At the ME's office we get the news - the three new victims were shot with 9MM pistol rounds! Then the ballistics reports come in - two different guns were used in the park, and both had silencers! Fun fact - a ballistics report couldn't tell you that a silencer was used with any kind of accuracy. It could tell you that different guns were used, and there's a decent chance you could match it to a specific gun, but silencers don't leave lots of telltale marks on bullets.

Also, was the parking lot guy shot with a pistol as well, or was he actually hit with a rifle? I feel like they would have known about it by now if he was shot with a pistol.

The team interviews family members and witnesses of the crimes, but get no leads! They puzzle over why this 'copycat' is killing so much faster than Tim did. Now that we've found out that it's multiple people using pistols, is it really useful to be thinking of these guys as copycats at all?

They get a tip that the killers were seen leaving the park in a grey sedan - just like Tim did! Could this be a plan to lure cops into an ambush? The team mentions that the accelerated timeline could be designed to make cops vulnerable to attack, but that doesn't actually make any sense. If they wanted to kill cops, it's never hard to find or ambush one. Shooting five people in three hours will only serve to put the cops on high alert. But maybe that's what the killers want? A challenge worthy of them? And this is actually a copycat of the cop-hunter from season 4?

As the team sets up a convoy to go to the place where the sedan was last seen - an apartment building close to Tim's old residence - we cut over to a bunch of bikers prepping something in a garage nearby! They've got a van and multiple bikes ready to move - are they going to attack the convoy? That would be a deeply stupid idea, so maybe!

Yup! They throw a flash grenade into an FBI SUV and kidnap Matt and Eric, leaving Aisha behind! The team gets there a minute later, but the bikers are gone! So... wait... do these bikers have a specific problem with team members from the BAU, and they 'copycatted' a crime of theirs to lure them to the city? That's an insane plan.

In the ambulance Aisha wants to be hypnotized so that she can remember details about who attacked them! I don't know how much help she'll be, since everyone was wearing masks, but who knows? Maybe they talked loudly while she was half-conscious?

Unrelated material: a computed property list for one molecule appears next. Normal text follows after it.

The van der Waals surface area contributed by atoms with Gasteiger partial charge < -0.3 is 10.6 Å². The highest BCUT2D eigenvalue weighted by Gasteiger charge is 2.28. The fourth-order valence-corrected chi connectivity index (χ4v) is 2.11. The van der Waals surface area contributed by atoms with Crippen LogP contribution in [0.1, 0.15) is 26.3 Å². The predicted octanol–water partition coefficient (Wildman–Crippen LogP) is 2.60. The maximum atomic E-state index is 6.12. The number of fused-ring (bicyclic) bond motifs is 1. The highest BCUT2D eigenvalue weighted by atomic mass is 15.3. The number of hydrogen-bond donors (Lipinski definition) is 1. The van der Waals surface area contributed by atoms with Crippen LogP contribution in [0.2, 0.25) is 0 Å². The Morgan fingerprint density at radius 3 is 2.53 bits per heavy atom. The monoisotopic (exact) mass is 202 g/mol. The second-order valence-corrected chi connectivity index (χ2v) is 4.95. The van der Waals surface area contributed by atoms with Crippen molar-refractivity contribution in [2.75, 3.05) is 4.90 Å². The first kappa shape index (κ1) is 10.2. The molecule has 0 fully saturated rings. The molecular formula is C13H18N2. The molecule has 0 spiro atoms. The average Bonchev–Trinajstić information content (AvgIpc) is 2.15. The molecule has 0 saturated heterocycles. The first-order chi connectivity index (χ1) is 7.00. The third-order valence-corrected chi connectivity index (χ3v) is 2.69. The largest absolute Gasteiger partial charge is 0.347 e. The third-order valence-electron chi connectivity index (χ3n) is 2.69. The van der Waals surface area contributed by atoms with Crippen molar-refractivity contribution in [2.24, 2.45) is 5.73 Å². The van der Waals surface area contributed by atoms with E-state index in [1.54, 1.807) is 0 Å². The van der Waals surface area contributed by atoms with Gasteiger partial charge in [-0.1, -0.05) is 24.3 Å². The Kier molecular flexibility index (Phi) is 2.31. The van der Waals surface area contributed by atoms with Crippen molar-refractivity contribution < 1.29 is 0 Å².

At the abduction site the team wonders why the MO has switched so drastically. They realize that the team must have been the real targets all along! Twist! Luckily Aisha's hypnotism has worked, and she's able to remember the killer's hand tattoo! Like an idiot, he wasn't wearing motorcycle gloves! Of course, if he had been, the tattoo would have just been on his forearm, so that's not a big problem, really.

Garcia runs down the tattoo and goes over Matt and Eric's bios - they were the targets, so they must have something in common! Could it be from before they were on the BAU? Wait... what would the bikers have done if they weren't both in the same SUV? That's quite a bit of luck!

Then it's back over to the bikers, who are apparently planning on delivering the guys to someone? They were hired to do this? By whom? The head of the bikers does have a history with the two of them, however - and he's annoyed that they don't recognize him! So he beats them up a little, because, again, he's a bad guy.

The whole scene is kind of confusing, because they're talking about 'burning the pigs' and 'making a drop', but it's not clear if the two are related. It would be weird if they weren't, but you never know with a show like this!

Garcia identifies the killer right away! He was a mob hitman that fled to Europe, where Matt chased him down, and then Eric caught him at his brother's house! Which led to the brother being sent to jail for ten years for letting the killer stay with him! That's not enough of a motive for the team, however - getting revenge on two cops can't be what this whole thing is about, so they keep digging for things that the killer could be up to specifically in Des Plaines.

This is one of those weird situations where the characters seem to have read the script. Any other person on earth would look at the facts - a twist psychopath lured the two FBI agents who were responsible for his arrest to a town, then grabbed them - and think 'yup, that must be what's going on here!' It's only these characters who would look at this absolutely preposterous situation and think 'no, there must be another level of madness to it!

There's a more natural way to get to a lead - just looking for any resources or connections the killer has to the city is a totally believable thing for them to be doing without the extra 'we know there must be something bigger at work here' nonsense. Because out all of the other times the team was targeted, only once was something bigger going on. And that was a prison break. A prison break that only failed because they targeted the team.